theories and sound engineering methods. Formal methods have primarily 
addressed the correctness of systems used in the industrial, financial, 
and defense applications. However, they have recently found application 
in modelling and analysis of complex systems that involve interacting 
behaviour of many kinds of objects and agents, including software 
systems, physical objects and humans. The models of these systems have 
both discrete and continuous behaviour, and both qualitative and 
quantitative (e.g., spatial timing and probabilistic) properties. It is 
believed that these methods can be used for modelling problems of health 
informatics, which presents the challenge of scalability.

Software plays a critical role in sustainable health care, both as part 
of the solution and as part of the problem. Software intensive 
information systems are needed to support the collection and processing 
of vast amounts of data via different devices, and allow policy makers 
to access and share these data, and to support their decision making and 
validation. Software systems can be developed for managing, controlling 
and monitoring policies, processes and workflows in medical systems.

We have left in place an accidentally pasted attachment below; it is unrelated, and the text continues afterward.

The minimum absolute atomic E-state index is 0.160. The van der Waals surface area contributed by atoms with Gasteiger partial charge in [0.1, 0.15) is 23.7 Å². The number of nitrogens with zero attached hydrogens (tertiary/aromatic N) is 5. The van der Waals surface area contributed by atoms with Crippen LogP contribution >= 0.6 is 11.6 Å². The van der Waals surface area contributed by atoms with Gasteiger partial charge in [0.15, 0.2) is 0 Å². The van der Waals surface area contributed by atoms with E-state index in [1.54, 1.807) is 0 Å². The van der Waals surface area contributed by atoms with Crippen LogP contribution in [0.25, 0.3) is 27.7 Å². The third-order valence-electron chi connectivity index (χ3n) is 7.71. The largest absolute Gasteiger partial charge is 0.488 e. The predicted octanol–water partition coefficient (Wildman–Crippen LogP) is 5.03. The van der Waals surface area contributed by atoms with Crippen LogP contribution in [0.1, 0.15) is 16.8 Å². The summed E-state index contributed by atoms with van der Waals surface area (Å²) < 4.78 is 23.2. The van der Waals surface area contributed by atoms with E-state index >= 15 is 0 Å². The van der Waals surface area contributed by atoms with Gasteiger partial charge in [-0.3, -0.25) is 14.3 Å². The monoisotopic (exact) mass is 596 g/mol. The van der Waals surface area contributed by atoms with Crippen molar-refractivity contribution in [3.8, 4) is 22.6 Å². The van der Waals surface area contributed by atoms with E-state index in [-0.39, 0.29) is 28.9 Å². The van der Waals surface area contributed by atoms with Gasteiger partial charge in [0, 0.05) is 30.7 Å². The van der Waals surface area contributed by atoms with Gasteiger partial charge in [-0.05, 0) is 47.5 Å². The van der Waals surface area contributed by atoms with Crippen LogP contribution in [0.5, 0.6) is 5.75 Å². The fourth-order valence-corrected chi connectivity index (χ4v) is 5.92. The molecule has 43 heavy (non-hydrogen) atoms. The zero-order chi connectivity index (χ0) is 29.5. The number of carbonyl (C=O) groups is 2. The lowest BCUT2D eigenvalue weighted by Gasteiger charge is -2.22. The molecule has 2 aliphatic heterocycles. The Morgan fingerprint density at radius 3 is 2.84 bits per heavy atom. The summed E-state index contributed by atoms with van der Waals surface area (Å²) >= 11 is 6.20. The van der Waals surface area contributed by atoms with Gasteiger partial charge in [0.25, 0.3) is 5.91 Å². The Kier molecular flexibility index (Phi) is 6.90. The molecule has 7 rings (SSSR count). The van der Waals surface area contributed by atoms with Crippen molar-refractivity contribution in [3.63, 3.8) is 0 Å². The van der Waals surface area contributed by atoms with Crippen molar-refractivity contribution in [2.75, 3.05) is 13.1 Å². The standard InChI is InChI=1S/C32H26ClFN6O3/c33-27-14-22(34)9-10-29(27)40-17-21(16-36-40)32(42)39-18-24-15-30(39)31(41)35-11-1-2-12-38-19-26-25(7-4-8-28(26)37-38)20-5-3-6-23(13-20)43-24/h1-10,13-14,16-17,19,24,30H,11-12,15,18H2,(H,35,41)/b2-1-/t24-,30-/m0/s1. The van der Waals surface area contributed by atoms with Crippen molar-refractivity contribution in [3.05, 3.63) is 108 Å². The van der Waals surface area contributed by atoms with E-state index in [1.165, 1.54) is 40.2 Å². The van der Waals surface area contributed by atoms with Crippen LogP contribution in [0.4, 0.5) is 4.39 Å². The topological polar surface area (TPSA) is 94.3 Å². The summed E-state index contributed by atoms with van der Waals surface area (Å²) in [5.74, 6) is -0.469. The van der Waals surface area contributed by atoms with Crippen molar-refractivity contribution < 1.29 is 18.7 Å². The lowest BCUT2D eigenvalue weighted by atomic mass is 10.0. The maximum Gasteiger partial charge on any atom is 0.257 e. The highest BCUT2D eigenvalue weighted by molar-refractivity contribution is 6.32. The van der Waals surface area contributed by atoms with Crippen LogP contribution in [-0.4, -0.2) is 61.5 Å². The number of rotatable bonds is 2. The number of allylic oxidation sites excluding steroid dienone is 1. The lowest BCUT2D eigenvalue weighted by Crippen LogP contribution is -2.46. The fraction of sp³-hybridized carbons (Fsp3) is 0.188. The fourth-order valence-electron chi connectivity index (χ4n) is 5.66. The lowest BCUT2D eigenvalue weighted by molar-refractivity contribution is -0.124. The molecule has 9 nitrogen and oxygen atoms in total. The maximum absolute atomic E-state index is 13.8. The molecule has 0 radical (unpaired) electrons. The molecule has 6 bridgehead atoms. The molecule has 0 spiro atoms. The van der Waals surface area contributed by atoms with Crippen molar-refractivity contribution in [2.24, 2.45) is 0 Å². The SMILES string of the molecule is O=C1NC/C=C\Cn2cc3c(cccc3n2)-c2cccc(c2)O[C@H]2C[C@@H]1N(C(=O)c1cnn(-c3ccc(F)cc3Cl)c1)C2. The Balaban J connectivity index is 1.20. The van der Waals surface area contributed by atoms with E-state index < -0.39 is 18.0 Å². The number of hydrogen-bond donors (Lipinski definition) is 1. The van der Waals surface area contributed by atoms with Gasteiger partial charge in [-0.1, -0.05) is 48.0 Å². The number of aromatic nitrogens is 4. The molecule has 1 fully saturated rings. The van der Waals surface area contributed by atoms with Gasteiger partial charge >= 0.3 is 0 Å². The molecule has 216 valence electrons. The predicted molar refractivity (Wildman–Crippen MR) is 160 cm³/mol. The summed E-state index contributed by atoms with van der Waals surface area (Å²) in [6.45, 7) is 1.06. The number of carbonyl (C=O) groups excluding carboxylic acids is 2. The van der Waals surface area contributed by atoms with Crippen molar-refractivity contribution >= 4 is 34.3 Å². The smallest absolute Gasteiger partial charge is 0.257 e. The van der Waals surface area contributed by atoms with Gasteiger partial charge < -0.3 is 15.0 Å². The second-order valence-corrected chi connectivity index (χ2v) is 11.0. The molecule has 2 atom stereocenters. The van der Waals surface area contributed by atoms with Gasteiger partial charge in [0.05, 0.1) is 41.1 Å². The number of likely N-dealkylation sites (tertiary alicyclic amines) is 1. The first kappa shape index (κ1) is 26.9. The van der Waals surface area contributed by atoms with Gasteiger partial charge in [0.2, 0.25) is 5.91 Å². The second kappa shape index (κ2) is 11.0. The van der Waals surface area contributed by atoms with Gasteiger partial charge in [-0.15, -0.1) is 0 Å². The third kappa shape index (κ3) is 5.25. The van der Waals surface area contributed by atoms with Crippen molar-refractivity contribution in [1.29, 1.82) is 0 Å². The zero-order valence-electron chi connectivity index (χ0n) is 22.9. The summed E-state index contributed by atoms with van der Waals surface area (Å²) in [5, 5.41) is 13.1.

Software systems can be developed to help create the sophisticated 
medical devices that are simply impossible to build without the 
software. On the other hand, the application of software raises 
challenging issues in safety, security and privacy, and increases the 
complexity of healthcare workflows and the need for new business policies.

Paper Submissions

We solicit high quality submissions reporting on

    1. original research contributions (18 pages maximum in LNCS format)
    2. application experience, case studies and software prototypes (18 
pages maximum in LNCS format)
    3. surveys, comparisons, and state-of-the-art reports (18 pages 
maximum in LNCS format)
    4. position papers that define research projects with identified 
challenges and milestones (10 pages maximum in LNCS format)
    5. proposals for panel discussions, with at least three named 
panellists, about a topical question (5 pages maximum in LNCS format).

All submissions will be judged on the basis of originality, contribution 
to the field, technical and presentation quality, and relevance to the 
conference. Submissions should be in English, prepared in the LNCS